United States v. William Hobbs

The Facts

Appellee (Hobbs) was brought into Criminal division of the Superior court as an adult under the automatic transfer exception. He was charged with several crimes, including “assault with intent to murder” under D.C. Code § 22-503 (1989).

Procedural History

The appellate (U.S.) court reversed the trial court’s judgment dismissing the indictment against defendant and remanded the case.


Before his/her 18th birthday a delinquent must, as a rule, be accorded non-criminal treatment in the Family Division of the Superior Court of the District of Columbia. Two basic exceptions to this general rule are judicial and automatic transfer. Judicial transfer: Transfer of jurisdiction over a juvenile (who is at least 15 years old) from the Family Division to the Criminal Division for prosecution as an adult can only be ordered if a judge determines, after a hearing, that there are no reasonable prospects for rehabilitating the child before his majority. Automatic transfer: a 16 or 17-year-old juvenile can be prosecuted as an adult if he/she has been charged by the U.S. Attorney with murder, forcible rape, burglary in the first degree, robbery while armed, or assault with intent to commit any such offense.

In the discretion of the U.S. Attorney, a 16 or 17-year-old juvenile who is accused for crime of assault with the intent to commit murder can be prosecuted in the Criminal Division of the Superior Court of the D.C. as an adult defendant [D.C. Code Ann. § 16-2301(3)(A), 1989].

The D.C. Code contains separate provisions for four kinds of assault with descending degrees of severity: (1) D.C. Code Ann. § 22-501, Assault with intent to kill, rob, rape, or poison (15 years maximum); (2) D.C. Code Ann. § 22-502, Assault with intent to commit mayhem or with a dangerous weapon (10 years); (3) D.C. Code Ann. § 22-503, Assault with intent to commit any other offense (5 years); (4) D.C. Code Ann. § 22-504, Simple Assault (1 year).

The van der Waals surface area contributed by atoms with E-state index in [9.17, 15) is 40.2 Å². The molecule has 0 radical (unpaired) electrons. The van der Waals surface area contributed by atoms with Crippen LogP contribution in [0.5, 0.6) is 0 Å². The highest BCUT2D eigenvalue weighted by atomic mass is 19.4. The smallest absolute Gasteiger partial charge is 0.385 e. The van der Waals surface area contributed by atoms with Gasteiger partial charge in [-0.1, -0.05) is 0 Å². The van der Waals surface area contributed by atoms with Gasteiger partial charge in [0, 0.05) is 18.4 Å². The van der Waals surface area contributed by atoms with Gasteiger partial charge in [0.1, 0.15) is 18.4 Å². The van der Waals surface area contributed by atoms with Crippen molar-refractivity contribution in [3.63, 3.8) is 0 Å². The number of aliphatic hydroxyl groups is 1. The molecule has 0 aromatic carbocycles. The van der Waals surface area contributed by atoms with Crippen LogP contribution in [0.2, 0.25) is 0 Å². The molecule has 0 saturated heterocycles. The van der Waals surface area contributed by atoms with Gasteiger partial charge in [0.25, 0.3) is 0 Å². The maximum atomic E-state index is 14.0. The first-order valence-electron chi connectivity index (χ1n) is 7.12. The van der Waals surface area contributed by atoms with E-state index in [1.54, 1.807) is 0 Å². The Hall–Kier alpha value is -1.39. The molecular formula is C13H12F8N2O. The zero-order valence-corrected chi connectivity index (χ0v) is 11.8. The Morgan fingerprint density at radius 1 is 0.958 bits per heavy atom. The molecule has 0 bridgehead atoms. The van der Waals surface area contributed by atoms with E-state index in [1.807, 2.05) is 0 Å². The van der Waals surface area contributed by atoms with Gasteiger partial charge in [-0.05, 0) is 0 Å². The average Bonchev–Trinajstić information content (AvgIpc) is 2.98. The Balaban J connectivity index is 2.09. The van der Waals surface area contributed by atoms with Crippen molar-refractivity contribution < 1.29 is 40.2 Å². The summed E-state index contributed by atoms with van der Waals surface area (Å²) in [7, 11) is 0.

The Issue

(a) Whether treatment of the perpetrator as an adult did have reasonable ground and (b) whether decision of the Superior Court of D.C. to indict against defendant for assault with intent to murder under D.C. Code Ann. §22-503 was well grounded.

The Holding/Reasoning

Assault with intent to kill and assault with the intent to commit murder involve different malicious intent which may eventually overlap. The D.C. Court of Appeals construes D.C. Code Ann. § 22-503 to include the offense of assault with intent to murder. Wording of the statute overtly indicates Congress’ intention to authorize criminal prosecution of certain juveniles as adults only in case of assault perpetrated with a malicious intent to kill. “The legislature’s use of the term “murder” in D.C. Code Ann. § 16-2301(3)(A) is more than mere semantics: a person could be convicted of assault with intent to kill under D.C. Code Ann. § 22-501, even though the state of mind at the time of the crime was not sufficient to constitute murder”.

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